Earlier this morning, a magnitude 7.2 earthquake hit near the city of Van on the eastern border of Turkey. The BBC reports that at least 45 people have died as buildings collapsed close to the rupture.
The most well-known seismic hazard in Turkey is probably the North Anatolian Fault, a major strike-slip fault which runs along the south of the Black Sea and underneath Istanbul, and ruptured in an extremely damaging earthquake in 1999. Today’s earthquake is much too far east to be on this stucture, and the focal mechanism shows that it was due to compressional thrust faulting, not strike slip motion.
Eastern Turkey is sandwiched in a continental collision zone, caused by the Arabian plate to the south moving northwards into the Eurasian plate to the north; this is part of a belt of mountain-building that runs all the way from the Alps to the Himalayas. This earthquake appears to have occurred near the junction of two mountain belts, the Zagros and the Alborz ranges, that have been produced by this collision. Like toffee squeezed in a vise, the pressure of Arabia and Eurasia being squashed together in the east forces the crust in between – the Antatolian plate – sideways into an area where the pressure is lower. This lateral eastward motion is largely accommodated by strike slip along the North Anatolian and East Anatolian Faults, and eventually by subduction in the eastern Mediterranean. So in the grand tectonic scheme of things, today’s earthquake can be linked to the more well-known tectonic activity further to the west: they both occur in response to the same driving forces. Convergence in eastern Turkey primes the pump for future westward motion of the Anatolian plate, which will be accommodated by earthquakes on the Anatolian Faults. Note that this is thinking over million year timescales – in the short term, the hazard on the faults further west (which is already high) will not be affected by this one earthquake.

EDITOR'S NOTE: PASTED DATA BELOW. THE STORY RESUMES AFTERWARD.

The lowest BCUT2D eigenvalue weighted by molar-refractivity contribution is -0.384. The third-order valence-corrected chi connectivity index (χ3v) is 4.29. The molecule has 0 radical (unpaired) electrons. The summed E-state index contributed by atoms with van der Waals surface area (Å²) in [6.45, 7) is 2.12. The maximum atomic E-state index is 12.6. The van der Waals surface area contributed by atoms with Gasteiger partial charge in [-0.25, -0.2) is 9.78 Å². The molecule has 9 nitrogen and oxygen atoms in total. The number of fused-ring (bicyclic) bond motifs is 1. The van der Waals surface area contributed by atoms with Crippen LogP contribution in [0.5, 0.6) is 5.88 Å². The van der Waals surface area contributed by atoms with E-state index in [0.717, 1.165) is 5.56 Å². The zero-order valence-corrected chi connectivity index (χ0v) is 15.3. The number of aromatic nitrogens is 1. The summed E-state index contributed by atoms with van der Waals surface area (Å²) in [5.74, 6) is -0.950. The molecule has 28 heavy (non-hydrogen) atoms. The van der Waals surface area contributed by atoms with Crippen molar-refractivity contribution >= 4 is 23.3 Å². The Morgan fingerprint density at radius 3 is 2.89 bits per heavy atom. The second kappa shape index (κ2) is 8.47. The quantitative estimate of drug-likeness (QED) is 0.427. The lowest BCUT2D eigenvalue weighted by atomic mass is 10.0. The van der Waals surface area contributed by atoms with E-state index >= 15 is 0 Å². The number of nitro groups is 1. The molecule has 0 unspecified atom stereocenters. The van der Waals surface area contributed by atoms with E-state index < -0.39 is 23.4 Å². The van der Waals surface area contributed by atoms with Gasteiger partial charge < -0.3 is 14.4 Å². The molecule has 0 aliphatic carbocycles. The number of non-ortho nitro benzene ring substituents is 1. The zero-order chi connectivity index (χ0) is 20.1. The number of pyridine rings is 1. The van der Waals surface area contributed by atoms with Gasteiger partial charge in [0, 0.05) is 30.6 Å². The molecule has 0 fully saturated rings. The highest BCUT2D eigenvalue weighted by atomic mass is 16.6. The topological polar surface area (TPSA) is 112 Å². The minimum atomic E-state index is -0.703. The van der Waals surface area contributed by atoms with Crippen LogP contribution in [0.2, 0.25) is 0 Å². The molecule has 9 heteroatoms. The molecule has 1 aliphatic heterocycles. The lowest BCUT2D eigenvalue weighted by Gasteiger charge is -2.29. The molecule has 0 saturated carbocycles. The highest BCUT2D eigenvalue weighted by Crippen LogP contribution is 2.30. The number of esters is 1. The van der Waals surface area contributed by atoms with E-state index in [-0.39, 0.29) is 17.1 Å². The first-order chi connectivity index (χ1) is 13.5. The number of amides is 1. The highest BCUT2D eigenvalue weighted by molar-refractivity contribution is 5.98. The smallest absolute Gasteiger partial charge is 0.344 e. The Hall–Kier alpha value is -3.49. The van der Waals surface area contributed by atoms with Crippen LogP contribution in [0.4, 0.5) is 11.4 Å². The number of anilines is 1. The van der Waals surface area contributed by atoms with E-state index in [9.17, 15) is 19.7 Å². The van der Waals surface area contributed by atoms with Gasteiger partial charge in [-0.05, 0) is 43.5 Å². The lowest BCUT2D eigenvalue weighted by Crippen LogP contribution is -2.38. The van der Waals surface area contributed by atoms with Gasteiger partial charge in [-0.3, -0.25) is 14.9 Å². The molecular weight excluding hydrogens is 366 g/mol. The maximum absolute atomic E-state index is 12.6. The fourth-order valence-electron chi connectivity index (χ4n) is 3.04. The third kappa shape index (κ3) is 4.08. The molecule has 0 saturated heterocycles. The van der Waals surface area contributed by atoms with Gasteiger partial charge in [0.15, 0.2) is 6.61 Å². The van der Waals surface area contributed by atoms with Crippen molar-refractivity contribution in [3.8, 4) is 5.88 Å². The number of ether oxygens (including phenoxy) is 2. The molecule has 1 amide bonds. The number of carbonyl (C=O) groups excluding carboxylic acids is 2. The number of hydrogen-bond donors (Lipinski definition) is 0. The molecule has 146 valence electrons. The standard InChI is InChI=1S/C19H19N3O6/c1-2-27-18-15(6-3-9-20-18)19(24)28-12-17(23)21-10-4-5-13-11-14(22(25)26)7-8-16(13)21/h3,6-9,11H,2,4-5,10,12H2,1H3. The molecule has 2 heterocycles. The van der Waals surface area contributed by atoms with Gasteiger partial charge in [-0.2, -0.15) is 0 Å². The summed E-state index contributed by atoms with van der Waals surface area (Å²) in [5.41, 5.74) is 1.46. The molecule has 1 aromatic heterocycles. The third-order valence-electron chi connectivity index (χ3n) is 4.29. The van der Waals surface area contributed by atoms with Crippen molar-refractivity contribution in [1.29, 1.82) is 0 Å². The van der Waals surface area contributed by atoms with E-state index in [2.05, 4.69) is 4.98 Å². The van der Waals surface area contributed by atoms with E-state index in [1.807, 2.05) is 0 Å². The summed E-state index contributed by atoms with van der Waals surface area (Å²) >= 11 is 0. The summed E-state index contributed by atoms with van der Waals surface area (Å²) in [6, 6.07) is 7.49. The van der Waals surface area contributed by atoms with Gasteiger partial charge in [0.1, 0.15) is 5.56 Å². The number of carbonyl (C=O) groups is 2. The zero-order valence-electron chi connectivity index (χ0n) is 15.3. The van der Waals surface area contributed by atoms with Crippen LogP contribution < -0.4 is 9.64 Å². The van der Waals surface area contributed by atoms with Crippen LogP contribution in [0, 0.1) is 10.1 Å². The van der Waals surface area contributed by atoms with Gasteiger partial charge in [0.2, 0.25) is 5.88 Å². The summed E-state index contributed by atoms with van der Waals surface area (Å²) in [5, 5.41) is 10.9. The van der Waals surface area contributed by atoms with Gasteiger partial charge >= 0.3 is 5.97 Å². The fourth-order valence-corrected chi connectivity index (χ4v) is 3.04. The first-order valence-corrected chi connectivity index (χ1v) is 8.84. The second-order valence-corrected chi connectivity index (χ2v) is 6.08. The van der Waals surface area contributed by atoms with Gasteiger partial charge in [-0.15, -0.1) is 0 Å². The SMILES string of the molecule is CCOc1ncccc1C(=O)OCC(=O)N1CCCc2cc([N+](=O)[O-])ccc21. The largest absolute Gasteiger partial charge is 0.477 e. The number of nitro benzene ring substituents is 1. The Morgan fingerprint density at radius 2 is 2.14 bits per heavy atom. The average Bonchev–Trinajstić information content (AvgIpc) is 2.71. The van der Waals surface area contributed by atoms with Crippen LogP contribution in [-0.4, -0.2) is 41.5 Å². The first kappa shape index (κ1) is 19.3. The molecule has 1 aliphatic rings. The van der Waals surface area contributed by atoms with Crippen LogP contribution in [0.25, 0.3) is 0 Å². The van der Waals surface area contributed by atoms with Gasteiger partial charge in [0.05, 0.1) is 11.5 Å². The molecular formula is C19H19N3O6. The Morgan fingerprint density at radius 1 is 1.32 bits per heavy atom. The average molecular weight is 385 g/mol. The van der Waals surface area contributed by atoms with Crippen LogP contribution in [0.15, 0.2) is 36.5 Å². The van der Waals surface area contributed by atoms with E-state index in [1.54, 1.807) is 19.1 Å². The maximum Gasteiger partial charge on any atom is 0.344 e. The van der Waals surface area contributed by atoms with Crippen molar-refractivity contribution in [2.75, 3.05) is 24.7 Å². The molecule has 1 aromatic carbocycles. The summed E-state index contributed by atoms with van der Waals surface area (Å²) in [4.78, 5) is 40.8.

The reported depth of the earthquake is 16-20 km, which seems to have been deep enough to restrict the most intense shaking to a relatively small area around the epicentre.
Unfortunately, the city of Van, which has a population of 367,000, lies within this area. Turkey’s building codes do include provisions for earthquake-proofing, but despite more vigorous efforts to enforce compliance in recent years, many older buildings are probably very vulnerable, especially in the poorer eastern parts of the country. This photo from the earthquake zone, via the BBC, which appears to show a collapsed multiple-story building, is unlikely to be an isolated example.